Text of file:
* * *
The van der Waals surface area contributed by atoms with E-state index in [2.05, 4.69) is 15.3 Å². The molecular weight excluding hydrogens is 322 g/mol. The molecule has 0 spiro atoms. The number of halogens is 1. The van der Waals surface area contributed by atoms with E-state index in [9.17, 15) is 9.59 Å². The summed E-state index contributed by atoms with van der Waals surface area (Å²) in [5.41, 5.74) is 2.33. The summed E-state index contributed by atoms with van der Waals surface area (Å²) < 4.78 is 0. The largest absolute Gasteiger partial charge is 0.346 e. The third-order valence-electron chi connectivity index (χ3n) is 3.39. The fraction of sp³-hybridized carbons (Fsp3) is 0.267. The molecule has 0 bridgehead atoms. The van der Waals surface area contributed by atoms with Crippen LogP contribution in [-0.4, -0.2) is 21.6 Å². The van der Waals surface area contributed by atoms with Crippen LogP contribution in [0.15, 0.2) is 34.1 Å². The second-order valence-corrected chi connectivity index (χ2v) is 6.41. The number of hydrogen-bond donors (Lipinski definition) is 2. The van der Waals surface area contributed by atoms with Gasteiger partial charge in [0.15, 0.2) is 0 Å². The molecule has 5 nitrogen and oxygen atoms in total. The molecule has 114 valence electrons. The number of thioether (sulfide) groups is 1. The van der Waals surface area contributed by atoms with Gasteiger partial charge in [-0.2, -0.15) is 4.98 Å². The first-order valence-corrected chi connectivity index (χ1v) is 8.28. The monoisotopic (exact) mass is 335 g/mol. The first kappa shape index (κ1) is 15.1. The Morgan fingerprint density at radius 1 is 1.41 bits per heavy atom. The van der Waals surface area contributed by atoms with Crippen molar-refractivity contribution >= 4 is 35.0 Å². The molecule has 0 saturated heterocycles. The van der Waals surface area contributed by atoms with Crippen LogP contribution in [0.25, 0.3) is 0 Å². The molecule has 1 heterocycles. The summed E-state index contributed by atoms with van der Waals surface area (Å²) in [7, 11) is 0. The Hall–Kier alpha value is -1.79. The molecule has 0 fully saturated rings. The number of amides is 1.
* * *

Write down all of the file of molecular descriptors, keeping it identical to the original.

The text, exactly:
The van der Waals surface area contributed by atoms with E-state index in [2.05, 4.69) is 15.3 Å². The molecular weight excluding hydrogens is 322 g/mol. The molecule has 0 spiro atoms. The number of halogens is 1. The van der Waals surface area contributed by atoms with E-state index in [9.17, 15) is 9.59 Å². The summed E-state index contributed by atoms with van der Waals surface area (Å²) in [5.41, 5.74) is 2.33. The summed E-state index contributed by atoms with van der Waals surface area (Å²) < 4.78 is 0. The largest absolute Gasteiger partial charge is 0.346 e. The third-order valence-electron chi connectivity index (χ3n) is 3.39. The fraction of sp³-hybridized carbons (Fsp3) is 0.267. The molecule has 0 bridgehead atoms. The van der Waals surface area contributed by atoms with Crippen LogP contribution in [-0.4, -0.2) is 21.6 Å². The van der Waals surface area contributed by atoms with Crippen LogP contribution in [0.15, 0.2) is 34.1 Å². The second-order valence-corrected chi connectivity index (χ2v) is 6.41. The number of hydrogen-bond donors (Lipinski definition) is 2. The van der Waals surface area contributed by atoms with Gasteiger partial charge in [0.15, 0.2) is 0 Å². The molecule has 5 nitrogen and oxygen atoms in total. The molecule has 114 valence electrons. The number of thioether (sulfide) groups is 1. The van der Waals surface area contributed by atoms with Gasteiger partial charge in [-0.2, -0.15) is 4.98 Å². The first-order valence-corrected chi connectivity index (χ1v) is 8.28. The monoisotopic (exact) mass is 335 g/mol. The first kappa shape index (κ1) is 15.1. The Morgan fingerprint density at radius 1 is 1.41 bits per heavy atom. The van der Waals surface area contributed by atoms with Crippen molar-refractivity contribution >= 4 is 35.0 Å². The molecule has 0 saturated heterocycles. The van der Waals surface area contributed by atoms with Crippen LogP contribution in [0.25, 0.3) is 0 Å². The molecule has 1 heterocycles. The summed E-state index contributed by atoms with van der Waals surface area (Å²) in [7, 11) is 0. The Hall–Kier alpha value is -1.79. The molecule has 0 fully saturated rings. The number of amides is 1.